Judging by Navona’s VOICES OF EARTH AND AIR VOL. III, this century is facing a significant paradigm shift in contemporary composition. The third installment of the trailblazing series again showcases contemporary choral music, and once more, it is mesmerizing – mesmerizingly tonal and aesthetic. Mother of Exiles, written by Theresa Koon, aims not only to address the complex issue of immigration, but to offer a voice to immigrants who lack one. It is centered around Emma Lazarus’ poem The New Colossus, which is inscribed in the Statue of Liberty.
Today, Theresa is our featured artist in “The Inside Story,” a blog series exploring the inner workings and personalities of our composers and performers. Read on to discover her path from a music-filled childhood home to composing for choir today…
Who were your favorite artists growing up?
There was always music in our house, since my mom was a pianist and all six kids studied music. Someone was always practicing, and most of the music was classical. I loved Bach, Chopin, and Brahms, in particular, and usually a favorite piece emerged from among the various projects my family members were working on. I was pretty sensitive, so it felt like music created a world that I could understand and where I could be understood. It was a haven for me that mattered tremendously.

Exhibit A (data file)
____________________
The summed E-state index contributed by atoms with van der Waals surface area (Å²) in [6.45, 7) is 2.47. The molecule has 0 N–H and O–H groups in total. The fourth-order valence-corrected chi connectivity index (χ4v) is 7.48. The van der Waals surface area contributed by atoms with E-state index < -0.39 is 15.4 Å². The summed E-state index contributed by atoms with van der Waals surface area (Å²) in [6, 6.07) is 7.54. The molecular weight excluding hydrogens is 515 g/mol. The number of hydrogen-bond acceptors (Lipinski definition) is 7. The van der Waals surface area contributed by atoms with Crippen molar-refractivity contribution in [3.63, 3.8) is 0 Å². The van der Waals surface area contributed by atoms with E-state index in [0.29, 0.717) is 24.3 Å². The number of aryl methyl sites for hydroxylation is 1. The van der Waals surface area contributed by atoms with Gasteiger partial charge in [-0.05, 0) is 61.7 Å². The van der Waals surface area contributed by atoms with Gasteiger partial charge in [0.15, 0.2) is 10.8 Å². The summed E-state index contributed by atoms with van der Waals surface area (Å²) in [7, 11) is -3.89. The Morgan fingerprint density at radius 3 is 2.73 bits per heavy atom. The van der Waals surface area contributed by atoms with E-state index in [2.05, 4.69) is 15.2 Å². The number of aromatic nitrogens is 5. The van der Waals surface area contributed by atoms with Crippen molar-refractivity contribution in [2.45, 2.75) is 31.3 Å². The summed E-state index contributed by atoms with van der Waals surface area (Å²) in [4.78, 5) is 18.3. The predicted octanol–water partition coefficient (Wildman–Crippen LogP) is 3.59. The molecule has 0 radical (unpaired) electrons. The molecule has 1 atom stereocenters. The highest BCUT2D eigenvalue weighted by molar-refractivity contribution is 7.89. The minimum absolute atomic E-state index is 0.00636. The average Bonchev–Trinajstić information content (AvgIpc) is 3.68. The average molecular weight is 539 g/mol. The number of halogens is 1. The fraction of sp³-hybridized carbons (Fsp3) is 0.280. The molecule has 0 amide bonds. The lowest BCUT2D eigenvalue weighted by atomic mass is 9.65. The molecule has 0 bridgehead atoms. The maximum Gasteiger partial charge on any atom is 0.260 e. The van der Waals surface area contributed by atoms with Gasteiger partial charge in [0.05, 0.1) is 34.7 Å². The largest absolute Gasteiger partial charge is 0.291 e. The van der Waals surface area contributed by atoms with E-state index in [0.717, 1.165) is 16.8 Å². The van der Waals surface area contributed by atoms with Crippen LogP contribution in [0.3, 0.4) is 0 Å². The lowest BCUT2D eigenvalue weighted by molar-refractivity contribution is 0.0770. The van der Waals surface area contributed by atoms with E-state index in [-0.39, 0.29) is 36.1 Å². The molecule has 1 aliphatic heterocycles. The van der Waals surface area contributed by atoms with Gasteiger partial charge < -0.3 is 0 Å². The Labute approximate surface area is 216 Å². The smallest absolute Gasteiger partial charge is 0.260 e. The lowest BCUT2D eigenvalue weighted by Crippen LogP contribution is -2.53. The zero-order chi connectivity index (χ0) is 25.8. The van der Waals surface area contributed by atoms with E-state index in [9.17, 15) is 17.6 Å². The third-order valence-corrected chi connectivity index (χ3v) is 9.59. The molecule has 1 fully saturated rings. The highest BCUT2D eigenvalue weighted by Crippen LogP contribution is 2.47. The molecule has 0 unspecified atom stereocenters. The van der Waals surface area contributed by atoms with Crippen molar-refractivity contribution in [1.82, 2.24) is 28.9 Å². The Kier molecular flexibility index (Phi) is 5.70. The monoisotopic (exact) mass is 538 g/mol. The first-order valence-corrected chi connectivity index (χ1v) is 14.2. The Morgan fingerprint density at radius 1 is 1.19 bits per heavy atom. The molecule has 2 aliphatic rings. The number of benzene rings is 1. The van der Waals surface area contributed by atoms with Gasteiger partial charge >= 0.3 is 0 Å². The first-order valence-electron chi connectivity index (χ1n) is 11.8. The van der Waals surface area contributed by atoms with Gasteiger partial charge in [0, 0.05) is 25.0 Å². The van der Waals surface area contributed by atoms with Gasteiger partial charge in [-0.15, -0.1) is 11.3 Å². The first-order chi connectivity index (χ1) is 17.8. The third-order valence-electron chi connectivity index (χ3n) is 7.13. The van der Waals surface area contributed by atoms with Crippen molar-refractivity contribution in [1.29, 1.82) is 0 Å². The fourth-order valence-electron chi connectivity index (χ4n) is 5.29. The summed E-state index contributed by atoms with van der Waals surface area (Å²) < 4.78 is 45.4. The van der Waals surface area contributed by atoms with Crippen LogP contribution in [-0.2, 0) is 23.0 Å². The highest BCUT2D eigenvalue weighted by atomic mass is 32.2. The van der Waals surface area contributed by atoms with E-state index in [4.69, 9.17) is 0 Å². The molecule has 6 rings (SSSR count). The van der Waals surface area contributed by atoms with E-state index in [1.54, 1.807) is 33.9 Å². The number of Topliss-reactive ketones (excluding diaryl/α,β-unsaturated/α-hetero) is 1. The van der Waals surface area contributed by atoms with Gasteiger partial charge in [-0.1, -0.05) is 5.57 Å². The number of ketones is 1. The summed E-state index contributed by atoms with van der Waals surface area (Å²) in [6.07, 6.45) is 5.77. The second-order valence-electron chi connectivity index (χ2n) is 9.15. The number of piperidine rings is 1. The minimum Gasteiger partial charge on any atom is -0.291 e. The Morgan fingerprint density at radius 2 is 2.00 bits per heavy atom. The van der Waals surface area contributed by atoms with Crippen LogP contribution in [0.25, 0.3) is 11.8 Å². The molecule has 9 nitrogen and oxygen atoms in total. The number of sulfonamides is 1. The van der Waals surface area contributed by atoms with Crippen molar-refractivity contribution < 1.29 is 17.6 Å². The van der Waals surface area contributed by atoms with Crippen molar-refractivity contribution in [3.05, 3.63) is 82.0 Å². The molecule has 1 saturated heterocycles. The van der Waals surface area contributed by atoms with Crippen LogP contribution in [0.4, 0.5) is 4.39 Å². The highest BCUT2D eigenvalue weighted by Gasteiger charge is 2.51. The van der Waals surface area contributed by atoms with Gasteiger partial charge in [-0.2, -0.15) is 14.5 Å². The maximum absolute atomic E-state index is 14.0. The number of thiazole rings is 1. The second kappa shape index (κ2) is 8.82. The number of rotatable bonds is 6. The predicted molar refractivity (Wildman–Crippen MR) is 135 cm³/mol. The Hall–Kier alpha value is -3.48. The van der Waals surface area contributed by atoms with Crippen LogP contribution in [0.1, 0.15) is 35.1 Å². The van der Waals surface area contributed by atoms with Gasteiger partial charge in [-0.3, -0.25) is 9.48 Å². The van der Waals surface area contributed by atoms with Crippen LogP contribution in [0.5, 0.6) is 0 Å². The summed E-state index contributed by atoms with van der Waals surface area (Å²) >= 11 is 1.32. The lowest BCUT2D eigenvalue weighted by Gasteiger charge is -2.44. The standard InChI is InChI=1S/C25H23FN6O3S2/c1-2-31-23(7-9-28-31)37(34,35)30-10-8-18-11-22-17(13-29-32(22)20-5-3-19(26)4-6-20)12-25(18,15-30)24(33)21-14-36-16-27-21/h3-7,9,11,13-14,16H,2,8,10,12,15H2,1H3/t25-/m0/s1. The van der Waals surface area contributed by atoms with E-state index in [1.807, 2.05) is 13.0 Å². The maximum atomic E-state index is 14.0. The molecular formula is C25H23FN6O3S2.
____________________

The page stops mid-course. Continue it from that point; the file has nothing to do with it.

When did you realize that you wanted to be an artist?
For me, there was never a question about it or a moment of discovery. Music was always my world, so it was clearly where I belonged. I loved singing best, and realized in grade school that that would be my path. I loved to perform, and found I had a knack for arranging music to serve a given situation. It was later in my adult career that I also began composing in earnest.
What does this album mean to you personally?
This album offers a chance for my work to reach audiences that might otherwise never find out about what I do. My hope is that Navona Records (and PARMA) is providing bridges that help individual artists be heard in the most appropriate contexts, including internationally. This is an opportunity for us—a risk worth taking.
Is there a specific feeling that you would like communicated to audiences in this work?
I believe the majority of Americans, despite our differences, still view the Statue of Liberty as the face and voice of U.S. democracy. We see her as a symbol of welcome to our immigrant ancestors, many of whom were desperate people in need of asylum. We are living at a time when immigration is a world-wide issue, which no one country can solve alone. To me, this is a delicate and complex situation that deserves compassionate consideration and collaboration. My hope is that Mother of Exiles will help communicate this message world-wide.